Dining Out Debate, Pt. One - 47 ABC - Delmarva's Choice

Dining Out Debate, Pt. One

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SALISBURY, Md. - You may have noticed that a few new restaurants have opened their doors in Salisbury, while some familiar faces have said good bye.

"It seems like the chains are outweighing local businesses," Olivia Overton said. The Salisbury resident has noticed a trend.

"I've seen so many local businesses that I love, such as Zia's, closing down ... just being overrun by larger businesses and companies."

Zias was a member of the Local Owner Restaurant Association, and president David Wharton says its members are struggling.

"These people are ... suffering from four years of the bad economy," said Wharton, owner of Cakes By David.

And every time a new eatery opens, he says it's a "honeymoon" period where customers try out the new restaurants, leaving the older ones to suffer.

"You look at restaurants ... loosing fifteen percent of their bottom line for about six weeks," Wharton said. And that can be compounded with a new establishment opening every few months.

That loss can have a real impact. Six locally owned shops have closed their doors in the last eight months.

And that's money lost to Salisbury. He says 47 cents of every dollar spent at local eateries goes right back into the community when restaurants pay for food, supplies and staff -- found right in the area.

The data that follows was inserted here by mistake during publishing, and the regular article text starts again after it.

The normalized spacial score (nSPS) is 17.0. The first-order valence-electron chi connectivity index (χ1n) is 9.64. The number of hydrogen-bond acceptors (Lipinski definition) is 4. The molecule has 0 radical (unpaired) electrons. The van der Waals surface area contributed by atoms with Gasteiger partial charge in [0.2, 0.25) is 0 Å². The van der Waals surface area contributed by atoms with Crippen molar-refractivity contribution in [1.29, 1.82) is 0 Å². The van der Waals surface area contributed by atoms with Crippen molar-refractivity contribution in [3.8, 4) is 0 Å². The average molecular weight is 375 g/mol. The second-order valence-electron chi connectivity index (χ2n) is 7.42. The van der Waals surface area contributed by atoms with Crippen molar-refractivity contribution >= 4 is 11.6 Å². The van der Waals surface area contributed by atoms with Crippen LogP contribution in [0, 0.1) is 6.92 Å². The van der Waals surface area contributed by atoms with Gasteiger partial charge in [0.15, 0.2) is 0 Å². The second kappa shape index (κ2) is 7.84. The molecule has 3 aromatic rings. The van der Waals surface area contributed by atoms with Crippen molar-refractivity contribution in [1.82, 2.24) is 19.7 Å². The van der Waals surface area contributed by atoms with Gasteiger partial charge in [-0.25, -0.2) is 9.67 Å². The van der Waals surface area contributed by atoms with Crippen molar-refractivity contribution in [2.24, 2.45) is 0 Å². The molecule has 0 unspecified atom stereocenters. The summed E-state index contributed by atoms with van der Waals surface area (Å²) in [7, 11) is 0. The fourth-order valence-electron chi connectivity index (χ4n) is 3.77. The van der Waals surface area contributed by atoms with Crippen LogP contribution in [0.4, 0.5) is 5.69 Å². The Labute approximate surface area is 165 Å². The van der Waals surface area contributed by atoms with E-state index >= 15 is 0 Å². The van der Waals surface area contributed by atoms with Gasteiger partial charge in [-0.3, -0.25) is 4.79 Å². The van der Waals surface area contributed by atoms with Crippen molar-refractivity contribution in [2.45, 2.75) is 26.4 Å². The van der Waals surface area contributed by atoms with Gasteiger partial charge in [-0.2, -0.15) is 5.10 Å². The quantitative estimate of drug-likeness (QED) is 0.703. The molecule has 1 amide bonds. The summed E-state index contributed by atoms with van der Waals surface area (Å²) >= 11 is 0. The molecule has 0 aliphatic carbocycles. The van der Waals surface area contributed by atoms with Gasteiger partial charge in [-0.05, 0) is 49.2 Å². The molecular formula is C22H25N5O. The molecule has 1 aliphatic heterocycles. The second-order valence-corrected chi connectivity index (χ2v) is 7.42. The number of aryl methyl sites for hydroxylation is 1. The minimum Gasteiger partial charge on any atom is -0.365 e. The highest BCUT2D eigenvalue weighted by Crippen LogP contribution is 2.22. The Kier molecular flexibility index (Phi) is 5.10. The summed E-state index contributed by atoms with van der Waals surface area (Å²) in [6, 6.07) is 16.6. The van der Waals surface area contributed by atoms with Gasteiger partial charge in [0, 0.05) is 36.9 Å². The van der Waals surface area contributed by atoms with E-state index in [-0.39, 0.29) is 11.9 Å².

On top of a growing field of food options and competitive pricing, the Wicomico County Council recently voted to raise restaurant license renewal fees $50 for small shops and $150 for larger ones.     
     
But, the struggle hasn't gone unnoticed. County Executive Rick Pollitt says they're working to help promote success.

"Small business is the backbone of our country," Pollitt said. "Anything we can do to assist the small business owners with a leg up ... then we want to be able to do that as well."

There are more than 500 places in Wicomico County certified for food service.  That includes restaurants, hotels and even some churches, and each of them has a stake in the food competition.

In the second and final part of this series, we'll take a look at why the county is supporting the growth, and what it's doing to help small businesses stay a float.

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